CREDITS: Written by Mark Millar; art by Neil Vokes and Terry Austin.
REVIEW: Secret identity dilemmas were done frequently in the Silver Age, and the DCAU Superman comics certainly have a strong Silver Age vibe, at least to their story ideas, but the modern twist on it can't prevent an outrageous Silver Age resolution. Rubber masks? Clark posing as Lex at a LexCorp party so Luthor can be "Superman", and Bruce Wayne posing as Clark? And how did they know whistle-blower Brad Wilson was going to be there, and try to force Superman's hand by falling off a building? It doesn't stand up to even the most shallow scrutiny.
Everything leading up to that moment is pretty good, however. Brad uses different light and sound frequencies to screw with Clark Kent, making him think his secret is exposed while everyone around him is actually oblivious. Clark playing innocent when old school bully Brad breaks into his apartment. How he has a ticket stub for a Superman fancy dress costume in his wallet for just such an eventuality (hm, did Brad check the date on that?). Superman flying through sewers to avoid being followed. But as you can see, there are logic problems even here.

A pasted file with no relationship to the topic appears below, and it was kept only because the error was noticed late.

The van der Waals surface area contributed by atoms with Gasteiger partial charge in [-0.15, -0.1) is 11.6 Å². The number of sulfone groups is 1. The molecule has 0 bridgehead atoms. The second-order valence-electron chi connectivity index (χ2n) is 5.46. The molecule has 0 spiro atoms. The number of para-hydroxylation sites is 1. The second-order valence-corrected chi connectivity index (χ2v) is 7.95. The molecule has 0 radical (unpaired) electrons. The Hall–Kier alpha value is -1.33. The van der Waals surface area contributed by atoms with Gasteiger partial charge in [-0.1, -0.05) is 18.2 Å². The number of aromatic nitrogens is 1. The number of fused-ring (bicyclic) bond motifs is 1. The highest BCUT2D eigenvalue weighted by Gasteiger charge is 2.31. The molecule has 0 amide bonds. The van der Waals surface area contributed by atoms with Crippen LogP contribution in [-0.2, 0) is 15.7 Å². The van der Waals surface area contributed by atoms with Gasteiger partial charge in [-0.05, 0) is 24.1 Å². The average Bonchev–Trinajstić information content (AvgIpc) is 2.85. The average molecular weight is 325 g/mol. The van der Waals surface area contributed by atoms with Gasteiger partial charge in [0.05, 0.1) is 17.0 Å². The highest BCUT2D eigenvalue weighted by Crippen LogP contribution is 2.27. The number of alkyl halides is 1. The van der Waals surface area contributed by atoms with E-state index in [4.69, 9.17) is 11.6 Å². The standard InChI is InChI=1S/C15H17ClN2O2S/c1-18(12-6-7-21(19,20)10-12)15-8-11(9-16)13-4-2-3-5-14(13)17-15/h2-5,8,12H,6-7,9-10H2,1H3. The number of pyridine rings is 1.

The final page, an illustrated letter from Brad to Clark, apologizing and thanking him for the job he next gets at Waynetech might be a nice moment and an expression of Superman's forgiveness, or it might be cheesy and out of character for an angry ex-jock turned criminal. I'm not sure I know.
REREADABILITY: Medium - A retro story with a better set-up than resolution.